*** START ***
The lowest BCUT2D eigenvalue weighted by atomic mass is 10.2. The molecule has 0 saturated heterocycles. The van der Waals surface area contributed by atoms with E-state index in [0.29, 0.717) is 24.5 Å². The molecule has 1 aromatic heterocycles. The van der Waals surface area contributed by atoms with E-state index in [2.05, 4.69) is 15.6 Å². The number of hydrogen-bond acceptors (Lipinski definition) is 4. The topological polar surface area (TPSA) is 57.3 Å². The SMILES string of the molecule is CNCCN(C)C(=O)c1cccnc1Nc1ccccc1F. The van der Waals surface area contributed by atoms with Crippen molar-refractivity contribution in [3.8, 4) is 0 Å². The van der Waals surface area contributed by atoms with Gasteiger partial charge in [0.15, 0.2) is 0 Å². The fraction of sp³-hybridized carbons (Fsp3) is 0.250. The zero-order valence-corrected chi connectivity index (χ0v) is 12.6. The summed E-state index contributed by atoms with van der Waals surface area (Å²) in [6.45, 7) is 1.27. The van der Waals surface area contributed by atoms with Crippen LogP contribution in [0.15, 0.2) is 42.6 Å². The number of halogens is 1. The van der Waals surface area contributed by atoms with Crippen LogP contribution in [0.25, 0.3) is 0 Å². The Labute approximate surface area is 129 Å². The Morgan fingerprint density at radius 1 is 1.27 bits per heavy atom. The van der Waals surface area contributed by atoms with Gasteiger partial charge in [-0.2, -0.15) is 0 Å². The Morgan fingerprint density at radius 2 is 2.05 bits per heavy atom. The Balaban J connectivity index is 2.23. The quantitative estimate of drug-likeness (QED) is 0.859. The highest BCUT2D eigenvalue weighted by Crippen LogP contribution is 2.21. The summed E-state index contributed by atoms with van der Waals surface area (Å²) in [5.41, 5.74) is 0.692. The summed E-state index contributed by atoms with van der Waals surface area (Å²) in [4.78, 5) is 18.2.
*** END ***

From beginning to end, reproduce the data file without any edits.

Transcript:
The lowest BCUT2D eigenvalue weighted by atomic mass is 10.2. The molecule has 0 saturated heterocycles. The van der Waals surface area contributed by atoms with E-state index in [0.29, 0.717) is 24.5 Å². The molecule has 1 aromatic heterocycles. The van der Waals surface area contributed by atoms with E-state index in [2.05, 4.69) is 15.6 Å². The number of hydrogen-bond acceptors (Lipinski definition) is 4. The topological polar surface area (TPSA) is 57.3 Å². The SMILES string of the molecule is CNCCN(C)C(=O)c1cccnc1Nc1ccccc1F. The van der Waals surface area contributed by atoms with Crippen molar-refractivity contribution in [3.8, 4) is 0 Å². The van der Waals surface area contributed by atoms with Gasteiger partial charge in [0.15, 0.2) is 0 Å². The fraction of sp³-hybridized carbons (Fsp3) is 0.250. The zero-order valence-corrected chi connectivity index (χ0v) is 12.6. The summed E-state index contributed by atoms with van der Waals surface area (Å²) in [6.45, 7) is 1.27. The van der Waals surface area contributed by atoms with Crippen LogP contribution in [0.15, 0.2) is 42.6 Å². The number of halogens is 1. The van der Waals surface area contributed by atoms with Crippen LogP contribution in [0.25, 0.3) is 0 Å². The Labute approximate surface area is 129 Å². The Morgan fingerprint density at radius 1 is 1.27 bits per heavy atom. The van der Waals surface area contributed by atoms with Gasteiger partial charge in [-0.2, -0.15) is 0 Å². The Morgan fingerprint density at radius 2 is 2.05 bits per heavy atom. The Balaban J connectivity index is 2.23. The quantitative estimate of drug-likeness (QED) is 0.859. The highest BCUT2D eigenvalue weighted by Crippen LogP contribution is 2.21. The summed E-state index contributed by atoms with van der Waals surface area (Å²) in [5.41, 5.74) is 0.692. The summed E-state index contributed by atoms with van der Waals surface area (Å²) in [4.78, 5) is 18.2.